Incredible Breakfast Trends

Creativity Makes Economic Sense

The recession that was declared officially over in June of 2009 continues to make its effects known. According to the U.S. Bureau of Labor Statistics, in May of 2014 the unemployment rate stood at 6.3 percent ‒ a far cry from the high of 10 percent in October 2009, but still much higher than the 4.7 percent rate of November 2007.

The point is the American consumer has had a long, hard go of it for nearly seven years and that has caused changes in behavior and lifestyle. Some habits will fall off our collective shoulders effortlessly, but some may be more firmly rooted.

One habit causing echo tremors for the foodservice operator is consumer devotion to value menus, meal deals and other discounts. Per Mintel, 40 percent of consumers say that price point is the biggest factor in choosing a breakfast restaurant, with 45 percent choosing restaurants due to their value menus. Compounding that is the 23 percent who say they often use coupons or loyalty cards for breakfast. Even as the economy strengthens and more people find employment, the expectation remains that a breakfast sandwich should cost a dollar.

This attitude is not merely driven by habit. Many people are finding the job market doesn’t offer the same opportunities it once did. Some challenges are age-related and some workers have been out of their field for too long. Some are underemployed, while others are trying to start a business or freelancing their skills. Many have had to cobble together a living from two or more part-time jobs.

And that directly affects the profitability of breakfast at restaurants.

The reason is not as simple as it might appear. Breakfast is the most habitual meal of the day. Many people who went through a drive-thru every morning while working have been weaned of the habit. Those working from home or working multiple jobs probably aren’t on the road during the hours breakfast is served.

The numbers show that breakfast traffic is doing well, especially compared to other times of the day. But those are sales numbers, not profitability. Two-dollar value meals do not allow for much menu creativity, so consumers may just as well grab a frozen microwavable breakfast sandwich at home.

The good news is that things are getting better slowly, and there are strategies that will help turn this market into a more profitable one for morning restaurateurs:

  1. Since 51 percent of people are more likely to visit restaurants that offer coupons or special price promotions, offering “extreme LTOs” may be a good option. Very limited times (e.g., “Between 10 & 11 tomorrow…”) are easy to offer via Twitter to increase traffic during slow times and quickly measure what brings the best response.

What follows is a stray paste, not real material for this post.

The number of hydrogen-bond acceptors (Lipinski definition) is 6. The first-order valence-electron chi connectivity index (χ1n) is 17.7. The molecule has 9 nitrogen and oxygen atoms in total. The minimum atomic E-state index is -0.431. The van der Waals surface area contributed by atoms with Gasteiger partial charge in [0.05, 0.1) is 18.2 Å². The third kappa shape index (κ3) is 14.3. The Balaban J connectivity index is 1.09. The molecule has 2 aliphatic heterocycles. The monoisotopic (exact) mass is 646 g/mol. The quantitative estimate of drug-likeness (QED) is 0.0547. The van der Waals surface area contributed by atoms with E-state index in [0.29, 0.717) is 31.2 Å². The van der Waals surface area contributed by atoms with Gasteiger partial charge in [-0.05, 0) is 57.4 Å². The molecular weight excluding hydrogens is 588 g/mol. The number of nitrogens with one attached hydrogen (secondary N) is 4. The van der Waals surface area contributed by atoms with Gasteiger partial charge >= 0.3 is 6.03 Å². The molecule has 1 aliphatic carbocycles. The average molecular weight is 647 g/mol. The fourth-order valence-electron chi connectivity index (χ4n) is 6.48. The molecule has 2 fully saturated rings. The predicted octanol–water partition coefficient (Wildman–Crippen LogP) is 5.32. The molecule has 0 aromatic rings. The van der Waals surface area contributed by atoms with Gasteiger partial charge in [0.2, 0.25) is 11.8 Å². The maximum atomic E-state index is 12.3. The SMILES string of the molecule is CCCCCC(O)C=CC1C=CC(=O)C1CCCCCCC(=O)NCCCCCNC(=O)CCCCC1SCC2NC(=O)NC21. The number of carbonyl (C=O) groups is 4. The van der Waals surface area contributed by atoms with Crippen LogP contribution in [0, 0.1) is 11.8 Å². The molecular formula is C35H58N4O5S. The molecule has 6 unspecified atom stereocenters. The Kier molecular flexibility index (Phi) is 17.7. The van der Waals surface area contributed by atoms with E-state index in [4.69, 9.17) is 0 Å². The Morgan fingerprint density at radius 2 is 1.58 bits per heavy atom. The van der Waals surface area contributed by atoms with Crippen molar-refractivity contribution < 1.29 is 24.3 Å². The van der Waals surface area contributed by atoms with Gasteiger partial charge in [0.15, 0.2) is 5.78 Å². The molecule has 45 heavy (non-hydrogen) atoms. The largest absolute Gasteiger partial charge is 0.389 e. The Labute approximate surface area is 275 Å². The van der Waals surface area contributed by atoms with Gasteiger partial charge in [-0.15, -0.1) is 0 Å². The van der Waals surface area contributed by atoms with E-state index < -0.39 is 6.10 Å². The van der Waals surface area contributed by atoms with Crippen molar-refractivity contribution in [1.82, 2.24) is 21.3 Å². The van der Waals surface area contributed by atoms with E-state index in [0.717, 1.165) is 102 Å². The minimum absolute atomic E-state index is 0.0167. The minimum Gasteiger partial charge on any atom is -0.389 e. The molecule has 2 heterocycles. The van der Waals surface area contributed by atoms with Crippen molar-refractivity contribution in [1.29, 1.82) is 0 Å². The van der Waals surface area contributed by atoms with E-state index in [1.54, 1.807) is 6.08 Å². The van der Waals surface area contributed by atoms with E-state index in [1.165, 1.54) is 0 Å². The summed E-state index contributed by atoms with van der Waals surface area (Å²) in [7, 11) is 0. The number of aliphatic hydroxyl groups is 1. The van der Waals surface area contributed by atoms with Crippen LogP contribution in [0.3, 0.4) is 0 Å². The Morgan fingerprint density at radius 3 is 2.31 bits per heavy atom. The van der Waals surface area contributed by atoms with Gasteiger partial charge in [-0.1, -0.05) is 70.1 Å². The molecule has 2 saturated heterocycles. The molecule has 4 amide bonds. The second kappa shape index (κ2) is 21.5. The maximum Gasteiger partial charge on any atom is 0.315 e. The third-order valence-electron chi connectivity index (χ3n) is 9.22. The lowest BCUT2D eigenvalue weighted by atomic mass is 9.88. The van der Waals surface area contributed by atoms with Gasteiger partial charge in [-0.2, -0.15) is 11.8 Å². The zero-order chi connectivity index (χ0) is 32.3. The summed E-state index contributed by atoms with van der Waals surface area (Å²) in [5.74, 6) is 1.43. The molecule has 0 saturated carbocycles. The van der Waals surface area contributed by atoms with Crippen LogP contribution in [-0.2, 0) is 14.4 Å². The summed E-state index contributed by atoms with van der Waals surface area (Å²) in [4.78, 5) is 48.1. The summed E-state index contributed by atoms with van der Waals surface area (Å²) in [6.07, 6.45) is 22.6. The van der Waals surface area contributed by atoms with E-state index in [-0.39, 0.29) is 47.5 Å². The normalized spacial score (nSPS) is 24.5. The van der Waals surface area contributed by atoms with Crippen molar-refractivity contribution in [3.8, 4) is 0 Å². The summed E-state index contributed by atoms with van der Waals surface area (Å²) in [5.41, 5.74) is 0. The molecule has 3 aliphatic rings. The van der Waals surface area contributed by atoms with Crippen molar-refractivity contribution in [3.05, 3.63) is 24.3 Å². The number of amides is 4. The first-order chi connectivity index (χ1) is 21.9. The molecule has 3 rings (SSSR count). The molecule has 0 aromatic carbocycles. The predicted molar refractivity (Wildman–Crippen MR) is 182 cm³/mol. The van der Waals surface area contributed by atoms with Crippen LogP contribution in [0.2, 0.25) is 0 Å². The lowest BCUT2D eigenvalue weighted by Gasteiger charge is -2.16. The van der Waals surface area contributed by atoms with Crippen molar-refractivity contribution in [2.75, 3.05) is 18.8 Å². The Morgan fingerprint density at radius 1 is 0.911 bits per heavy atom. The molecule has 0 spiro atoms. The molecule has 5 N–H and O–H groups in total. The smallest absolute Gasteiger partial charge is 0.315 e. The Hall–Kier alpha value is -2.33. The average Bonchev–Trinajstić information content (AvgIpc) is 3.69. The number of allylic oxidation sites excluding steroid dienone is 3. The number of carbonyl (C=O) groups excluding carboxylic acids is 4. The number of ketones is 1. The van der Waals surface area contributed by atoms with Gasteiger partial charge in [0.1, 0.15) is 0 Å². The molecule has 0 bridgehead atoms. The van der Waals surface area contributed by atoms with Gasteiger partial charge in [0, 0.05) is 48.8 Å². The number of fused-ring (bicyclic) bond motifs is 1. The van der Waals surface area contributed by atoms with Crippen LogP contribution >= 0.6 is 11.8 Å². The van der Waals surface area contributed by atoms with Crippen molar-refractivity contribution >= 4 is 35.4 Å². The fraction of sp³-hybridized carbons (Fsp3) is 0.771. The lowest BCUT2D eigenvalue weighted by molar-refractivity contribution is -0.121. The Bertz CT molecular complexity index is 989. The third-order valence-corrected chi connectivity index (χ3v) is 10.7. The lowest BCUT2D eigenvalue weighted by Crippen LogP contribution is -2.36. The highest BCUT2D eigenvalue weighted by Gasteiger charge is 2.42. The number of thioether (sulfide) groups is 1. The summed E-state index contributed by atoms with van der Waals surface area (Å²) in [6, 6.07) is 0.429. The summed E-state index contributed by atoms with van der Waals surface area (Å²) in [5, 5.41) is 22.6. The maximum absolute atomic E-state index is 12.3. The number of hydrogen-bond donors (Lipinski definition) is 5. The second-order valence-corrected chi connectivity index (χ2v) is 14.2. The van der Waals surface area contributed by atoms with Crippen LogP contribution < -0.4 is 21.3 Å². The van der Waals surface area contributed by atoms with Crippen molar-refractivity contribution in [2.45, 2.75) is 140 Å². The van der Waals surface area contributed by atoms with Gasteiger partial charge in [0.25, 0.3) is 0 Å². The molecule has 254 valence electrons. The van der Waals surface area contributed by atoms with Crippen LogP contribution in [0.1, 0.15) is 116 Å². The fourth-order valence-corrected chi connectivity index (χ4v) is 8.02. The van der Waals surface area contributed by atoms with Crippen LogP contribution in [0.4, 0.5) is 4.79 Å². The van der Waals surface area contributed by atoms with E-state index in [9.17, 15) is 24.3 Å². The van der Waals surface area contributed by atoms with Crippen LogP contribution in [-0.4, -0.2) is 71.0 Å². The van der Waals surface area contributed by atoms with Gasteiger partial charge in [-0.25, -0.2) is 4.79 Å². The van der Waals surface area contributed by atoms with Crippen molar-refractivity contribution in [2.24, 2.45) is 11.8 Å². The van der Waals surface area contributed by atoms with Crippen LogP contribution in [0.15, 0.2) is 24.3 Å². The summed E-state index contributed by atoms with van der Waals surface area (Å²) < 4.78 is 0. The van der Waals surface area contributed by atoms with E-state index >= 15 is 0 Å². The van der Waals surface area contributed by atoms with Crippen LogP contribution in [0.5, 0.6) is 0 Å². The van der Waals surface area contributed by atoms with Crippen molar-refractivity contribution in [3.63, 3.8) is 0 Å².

2. Technomic found 48 percent of people enjoy eating breakfast foods at non-traditional times. If all-day breakfast isn’t feasible, late night or brunch specials may attract more traffic.
  3. The allure of non-menu benefits should not be discounted. Mobile ordering and loyalty programs count, as do socially responsible positions and actions.

But the idea with the most immediate payback is customization. A huge factor in consumers’ choice of restaurants is the ability to customize their food. According to Mintel, this is true for over 80 percent of all consumers, and 85 percent of Millennials. That feeling of control comes with a certain satisfaction and makes the item less price-sensitive.

Call it the pizza model: a $5 medium, 1-topping pizza sounds like a great deal. The first topping is free, but after the onions, mushrooms and extra cheese are added at only $1.75 each, there’s a $10.25 pizza going out the door. In the same way, a build-it-yourself omelet can be offered for only $4 (deal!) with only 95¢ for each extra. With feta, onion, tomatoes, peppers and sour cream, this is now an $8.75 omelet, being eaten by someone who is happy because she got exactly what she wanted.

Breakfast sandwiches handed through a drive-thru window are already customized. If guests can order an egg/cheese/sausage biscuit or an egg/cheese/bacon biscuit, why can’t they have an egg/cheese/sausage and bacon biscuit for an extra charge? Or why not add pickles or a squirt of Sriracha? Maybe a vegetarian would like a double egg and cheese?

The power of customization has worked well for Subway over the years and is one of the keys to Chipotle’s popularity. Go ahead ‒ everybody needs a power breakfast from time to time.


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